Mike Padykula, CRM, is the Records Systems Manager for the Village of Wellington, FL, and a visionary in the records management space. I interviewed Mike to find out how new formats of organizational information are changing the current and future state of records management.

1. Records management is a well-established practice, but lately “information governance” has become the new buzzword. Is this term synonymous with records management, or does it reflect a change in the industry?

Mike PadykulaWhat “information governance” implies is a greater emphasis on the technical requirements of modern records management. To keep pace with new formats and methods of recordkeeping, records managers are starting to take on a lot of the characteristics traditionally held by IT. For example, records managers must find cost-effective solutions for the storage and classification problems that arise when handling large volumes of electronically stored information (ESI), or “big data” as people like to say. Within ESI, structured and unstructured information—including email—must be recorded.

However, a records manager still has a role that is distinct from IT and I would suggest that people be skeptical about replacing “records management” with “information governance” as a term. Rather, records managers are extending what they manage to include ESI—they’re not necessarily becoming IT people.

2. What kind of technological expertise do records managers need to handle these information governance challenges?

Today’s records managers need a strong understanding of digital document management. They can’t just run scanning departments anymore—they have to know about document formats, electronic filing, auto-classification and metadata application. Expertise in these areas allows records managers to efficiently contain the large amounts of electronic data flowing through their organizations.

Records managers must also be familiar with how discovery has changed. Federal rules of civil procedure have drastically changed how evidentiary documents are produced during litigation—they pose tremendous burdens on both sides of litigation. As a result, records managers have to know how to produce records for eDiscovery in a manner that is cost-effective and legally permissible. The best way to do this is through proactive preparation: consistent filing, metadata application and the other principles I mentioned earlier.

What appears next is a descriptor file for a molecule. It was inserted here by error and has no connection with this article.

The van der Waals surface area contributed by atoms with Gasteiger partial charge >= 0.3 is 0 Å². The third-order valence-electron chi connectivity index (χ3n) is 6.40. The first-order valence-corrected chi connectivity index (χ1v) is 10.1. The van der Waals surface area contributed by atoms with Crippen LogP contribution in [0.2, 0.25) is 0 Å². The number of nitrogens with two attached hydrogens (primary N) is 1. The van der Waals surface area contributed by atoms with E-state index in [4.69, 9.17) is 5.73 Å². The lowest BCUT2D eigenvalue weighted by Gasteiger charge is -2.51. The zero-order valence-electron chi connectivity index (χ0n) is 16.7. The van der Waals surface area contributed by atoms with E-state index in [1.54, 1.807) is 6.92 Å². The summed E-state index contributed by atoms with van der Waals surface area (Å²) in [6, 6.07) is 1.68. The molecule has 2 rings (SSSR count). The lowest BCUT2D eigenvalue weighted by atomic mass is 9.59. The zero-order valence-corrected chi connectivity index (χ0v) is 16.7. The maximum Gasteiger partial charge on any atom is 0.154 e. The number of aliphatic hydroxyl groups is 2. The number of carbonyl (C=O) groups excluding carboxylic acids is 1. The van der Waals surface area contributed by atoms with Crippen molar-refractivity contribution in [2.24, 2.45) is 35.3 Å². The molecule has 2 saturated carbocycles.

Thirdly, records managers have to know a lot about business process management. Records managers used to manage static inventories. Now, they’re managing documents that are in constant circulation throughout the organization. This is making records management more like process management. Again, this means records managers must be more proactive when it comes to putting systems and procedures in place.

3. What are the biggest challenges involved in records management?

In particular, legacy records and email pose the biggest challenge for records managers who want to cost-effectively organize company records. Many organizations have legacy ESI in email and backup servers that needs to be classified. This is creating a huge demand for auto-classification tools (and the experts who can administer them).

One way these types of tools work is through conditional probability. Algorithms look at a document based on its content and proceed to classify it based on terms, words and combinations of words. Once the content and context of the document are determined, the algorithm classifies it. The concept is straightforward but the complexity and variability of records makes it difficult to execute this type of approach consistently and accurately.

Overall, the challenge is volume. We have so much data to manage and it grows exponentially, making it harder to understand and classify. But without classification, you can’t manage records.

 

Mike Padykula will be speaking more on this subject at Empower 2015, January 13-16, in CS114: Aligning IT and Records Managers to Meet Challenges and Demands. Learn more about Empower 2015, the biggest Laserfiche networking event of the year, and register while there’s still time!

 

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